Marine Base Honors Those Killed in Iraq

A memorial service was held at Camp Pendleton in Southern California for the Fifth Regimental Combat Team to pay tribute to the 100 Marines and sailors who were killed in Iraq during the past year's deployment.

Copyright © 2007 NPR. For personal, noncommercial use only. See Terms of Use. For other uses, prior permission required.


Now, a break from apologies and the politics of war.

The Marine Corps' Regimental Combat Team 5 has just returned from a yearlong deployment in Iraq's Anbar province. Back at Camp Pendleton in California, the regiment held a memorial service for the 100 of its members who didn't make it home.

NPR's Andrea Hsu was there.

ANDREA HSU: The ceremony took place on a large square pavement known as the Parade Deck. The backdrop was an enormous U.S. flag suspended by cranes. In the center sat 13 sets of boots, helmets and M-16 rifles. They represented the 13 battalions who lost members during the deployment. Regimental Commander Colonel Larry Nicholson addressed the fighting set(ph), as well as families and friends.

Colonel LARRY NICHOLSON (U.S. Army): We who have returned from Iraq with these colors will take time out to salute and honor our fallen comrades. You will notice I did not say we will remember these heroes because they are not now, nor will they ever be for - from what the collective thoughts and prayers of our grizzly team.

(Soundbite of bell ringing)

Sergeant MICHAEL HERNANDEZ (U.S. Army): Private First Class Colin Wolfe, Manassas, Virginia. Killed in action, August 30th, 2006.

HSU: Sergeant Michael Hernandez had the solemn task of reading aloud the names of his fellow service members.

Sergeant HERNANDEZ: Lance Corporal Cliff Golla, shot -

HSU: Chain by chain, the dog tags of those who died were hung from the M-16. And by the end, the many pieces of embossed metals were clinking together in the wind.

(Soundbite of metals clinking)

HSU: On one set of tags, identifying information for Lance Corporal Richard Allen Buerstetta, who was killed in Fallujah last October. He was 20. His parents Madeline and Paul Buerstetta were in from Tennessee.

Ms. MADELINE BUERSTETTA: When the World Trade Center towers went down, he came to me one day and said, I'm going to do this.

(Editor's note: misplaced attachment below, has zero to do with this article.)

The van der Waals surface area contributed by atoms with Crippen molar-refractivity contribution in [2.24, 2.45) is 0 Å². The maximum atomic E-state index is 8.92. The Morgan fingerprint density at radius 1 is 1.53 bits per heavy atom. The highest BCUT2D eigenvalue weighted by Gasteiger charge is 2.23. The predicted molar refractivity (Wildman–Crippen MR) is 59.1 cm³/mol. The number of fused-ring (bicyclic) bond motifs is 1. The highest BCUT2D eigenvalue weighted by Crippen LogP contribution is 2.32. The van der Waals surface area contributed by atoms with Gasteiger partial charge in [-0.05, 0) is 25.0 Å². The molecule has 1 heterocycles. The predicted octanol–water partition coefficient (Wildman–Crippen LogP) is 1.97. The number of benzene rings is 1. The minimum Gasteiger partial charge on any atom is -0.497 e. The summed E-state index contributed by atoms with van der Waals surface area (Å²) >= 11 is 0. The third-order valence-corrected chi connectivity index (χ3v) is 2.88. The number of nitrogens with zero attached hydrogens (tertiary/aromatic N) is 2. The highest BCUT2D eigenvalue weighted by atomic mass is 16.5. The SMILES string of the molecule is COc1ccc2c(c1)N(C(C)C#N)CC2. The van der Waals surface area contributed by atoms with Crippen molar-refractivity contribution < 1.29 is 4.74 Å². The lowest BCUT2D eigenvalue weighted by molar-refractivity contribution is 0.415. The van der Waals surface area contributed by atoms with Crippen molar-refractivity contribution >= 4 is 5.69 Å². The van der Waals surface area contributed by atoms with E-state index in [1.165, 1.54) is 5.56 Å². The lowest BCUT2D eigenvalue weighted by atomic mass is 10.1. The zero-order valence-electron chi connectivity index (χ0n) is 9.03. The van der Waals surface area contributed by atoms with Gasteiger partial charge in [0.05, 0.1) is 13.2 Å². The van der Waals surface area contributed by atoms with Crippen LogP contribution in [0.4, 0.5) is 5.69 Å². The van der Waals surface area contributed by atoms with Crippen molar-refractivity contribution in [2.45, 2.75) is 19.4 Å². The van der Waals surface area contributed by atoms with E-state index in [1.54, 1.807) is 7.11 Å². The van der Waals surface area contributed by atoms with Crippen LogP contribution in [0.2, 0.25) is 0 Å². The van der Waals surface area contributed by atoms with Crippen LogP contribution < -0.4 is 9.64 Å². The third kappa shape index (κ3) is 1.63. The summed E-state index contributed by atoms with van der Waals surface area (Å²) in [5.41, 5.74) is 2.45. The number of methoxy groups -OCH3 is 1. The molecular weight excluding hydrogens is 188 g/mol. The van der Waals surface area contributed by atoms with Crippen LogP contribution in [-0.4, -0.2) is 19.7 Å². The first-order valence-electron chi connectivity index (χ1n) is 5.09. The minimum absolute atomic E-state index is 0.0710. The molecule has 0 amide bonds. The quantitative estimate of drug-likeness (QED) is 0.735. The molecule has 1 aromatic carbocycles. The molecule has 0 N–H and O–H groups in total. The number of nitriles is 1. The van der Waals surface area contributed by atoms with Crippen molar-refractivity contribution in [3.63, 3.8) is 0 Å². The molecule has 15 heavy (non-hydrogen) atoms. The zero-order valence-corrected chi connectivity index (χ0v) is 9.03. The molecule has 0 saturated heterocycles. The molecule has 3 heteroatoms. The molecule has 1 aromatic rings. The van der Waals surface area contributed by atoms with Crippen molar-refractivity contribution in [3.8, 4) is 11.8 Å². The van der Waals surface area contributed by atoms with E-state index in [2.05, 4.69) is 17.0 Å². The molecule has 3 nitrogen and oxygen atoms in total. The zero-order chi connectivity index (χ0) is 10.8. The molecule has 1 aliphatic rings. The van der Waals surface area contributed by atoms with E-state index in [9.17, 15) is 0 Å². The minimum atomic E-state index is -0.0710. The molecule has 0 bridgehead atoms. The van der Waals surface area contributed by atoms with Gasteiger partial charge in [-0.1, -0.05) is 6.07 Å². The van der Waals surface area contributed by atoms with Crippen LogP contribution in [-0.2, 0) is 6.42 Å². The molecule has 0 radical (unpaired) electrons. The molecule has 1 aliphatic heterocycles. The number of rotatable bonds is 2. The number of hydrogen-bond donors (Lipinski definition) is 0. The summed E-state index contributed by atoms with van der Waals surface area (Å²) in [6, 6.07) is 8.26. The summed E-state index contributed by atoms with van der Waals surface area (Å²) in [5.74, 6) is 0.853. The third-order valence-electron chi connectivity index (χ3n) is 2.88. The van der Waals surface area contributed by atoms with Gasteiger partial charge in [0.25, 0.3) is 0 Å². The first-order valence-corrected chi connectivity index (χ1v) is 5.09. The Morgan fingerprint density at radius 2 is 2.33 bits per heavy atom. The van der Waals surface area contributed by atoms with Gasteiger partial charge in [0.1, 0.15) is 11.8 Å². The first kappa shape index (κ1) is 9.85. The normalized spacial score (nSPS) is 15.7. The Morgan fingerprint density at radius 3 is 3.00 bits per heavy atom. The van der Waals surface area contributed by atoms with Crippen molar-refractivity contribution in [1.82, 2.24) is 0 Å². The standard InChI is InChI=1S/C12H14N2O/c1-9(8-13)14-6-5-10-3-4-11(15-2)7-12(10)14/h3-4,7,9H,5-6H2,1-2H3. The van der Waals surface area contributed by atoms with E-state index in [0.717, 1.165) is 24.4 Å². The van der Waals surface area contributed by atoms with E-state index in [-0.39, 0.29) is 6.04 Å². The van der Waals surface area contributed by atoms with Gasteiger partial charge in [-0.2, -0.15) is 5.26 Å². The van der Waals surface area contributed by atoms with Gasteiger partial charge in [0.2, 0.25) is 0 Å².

Mr. PAUL BUERSTETTA: He was a strong-willed, good-natured, compassionate kind of person. And he was going to take care of his friends.

Ms. BUERSTETTA: Just as we hoped he said that he'll take care of all of us.

Mr. BUERSTETTA: That's what he did.

Ms. BUERSTETTA: To the best of his abilities.

HSU: The loss of Buerstetta and 99 others weighs on Colonel Nicholson.

Col. NICHOLSON: As you get older, it just hurts more, because you're always thinking what could I have done, how could I have prevented this, and - and you realize, you just understand how fragile life is.

HSU: The commander added that those who died did not do so in vain. He said Anbar Province is a better place than it was a year ago.

Andrea Hsu, NPR News, San Diego.

Copyright © 2007 NPR. All rights reserved. No quotes from the materials contained herein may be used in any media without attribution to NPR. This transcript is provided for personal, noncommercial use only, pursuant to our Terms of Use. Any other use requires NPR's prior permission. Visit our permissions page for further information.

NPR transcripts are created on a rush deadline by a contractor for NPR, and accuracy and availability may vary. This text may not be in its final form and may be updated or revised in the future. Please be aware that the authoritative record of NPR's programming is the audio.



Please keep your community civil. All comments must follow the Community rules and terms of use, and will be moderated prior to posting. NPR reserves the right to use the comments we receive, in whole or in part, and to use the commenter's name and location, in any medium. See also the Terms of Use, Privacy Policy and Community FAQ.